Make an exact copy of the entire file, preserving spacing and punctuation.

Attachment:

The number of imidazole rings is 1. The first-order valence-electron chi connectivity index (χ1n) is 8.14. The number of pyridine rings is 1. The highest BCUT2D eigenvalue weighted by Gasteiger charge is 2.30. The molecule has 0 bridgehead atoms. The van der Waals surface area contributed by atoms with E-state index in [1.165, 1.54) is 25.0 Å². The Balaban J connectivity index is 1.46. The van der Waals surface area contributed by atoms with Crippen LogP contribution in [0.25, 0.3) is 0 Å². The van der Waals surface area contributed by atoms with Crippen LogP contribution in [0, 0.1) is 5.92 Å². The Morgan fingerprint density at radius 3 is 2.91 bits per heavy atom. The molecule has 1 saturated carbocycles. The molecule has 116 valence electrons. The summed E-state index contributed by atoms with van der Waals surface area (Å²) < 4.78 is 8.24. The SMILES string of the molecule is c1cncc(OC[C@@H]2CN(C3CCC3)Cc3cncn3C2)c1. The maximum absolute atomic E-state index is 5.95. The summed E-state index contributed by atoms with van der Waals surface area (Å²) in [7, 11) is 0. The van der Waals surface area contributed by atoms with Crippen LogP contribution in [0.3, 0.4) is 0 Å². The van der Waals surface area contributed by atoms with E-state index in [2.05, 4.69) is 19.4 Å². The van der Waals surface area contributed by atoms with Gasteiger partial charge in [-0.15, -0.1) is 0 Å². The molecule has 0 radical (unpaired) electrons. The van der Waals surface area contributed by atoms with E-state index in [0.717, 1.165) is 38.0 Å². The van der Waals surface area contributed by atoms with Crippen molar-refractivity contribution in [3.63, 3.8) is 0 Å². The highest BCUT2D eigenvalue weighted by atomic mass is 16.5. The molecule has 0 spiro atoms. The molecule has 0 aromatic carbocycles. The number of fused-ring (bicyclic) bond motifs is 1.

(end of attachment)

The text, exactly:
The number of imidazole rings is 1. The first-order valence-electron chi connectivity index (χ1n) is 8.14. The number of pyridine rings is 1. The highest BCUT2D eigenvalue weighted by Gasteiger charge is 2.30. The molecule has 0 bridgehead atoms. The van der Waals surface area contributed by atoms with E-state index in [1.165, 1.54) is 25.0 Å². The Balaban J connectivity index is 1.46. The van der Waals surface area contributed by atoms with Crippen LogP contribution in [0.25, 0.3) is 0 Å². The van der Waals surface area contributed by atoms with Crippen LogP contribution in [0, 0.1) is 5.92 Å². The Morgan fingerprint density at radius 3 is 2.91 bits per heavy atom. The molecule has 1 saturated carbocycles. The molecule has 116 valence electrons. The summed E-state index contributed by atoms with van der Waals surface area (Å²) < 4.78 is 8.24. The SMILES string of the molecule is c1cncc(OC[C@@H]2CN(C3CCC3)Cc3cncn3C2)c1. The maximum absolute atomic E-state index is 5.95. The summed E-state index contributed by atoms with van der Waals surface area (Å²) in [7, 11) is 0. The van der Waals surface area contributed by atoms with Crippen LogP contribution in [0.3, 0.4) is 0 Å². The van der Waals surface area contributed by atoms with E-state index in [2.05, 4.69) is 19.4 Å². The van der Waals surface area contributed by atoms with Gasteiger partial charge in [-0.15, -0.1) is 0 Å². The molecule has 0 radical (unpaired) electrons. The van der Waals surface area contributed by atoms with E-state index in [0.717, 1.165) is 38.0 Å². The van der Waals surface area contributed by atoms with Crippen molar-refractivity contribution in [3.63, 3.8) is 0 Å². The highest BCUT2D eigenvalue weighted by atomic mass is 16.5. The molecule has 0 spiro atoms. The molecule has 0 aromatic carbocycles. The number of fused-ring (bicyclic) bond motifs is 1.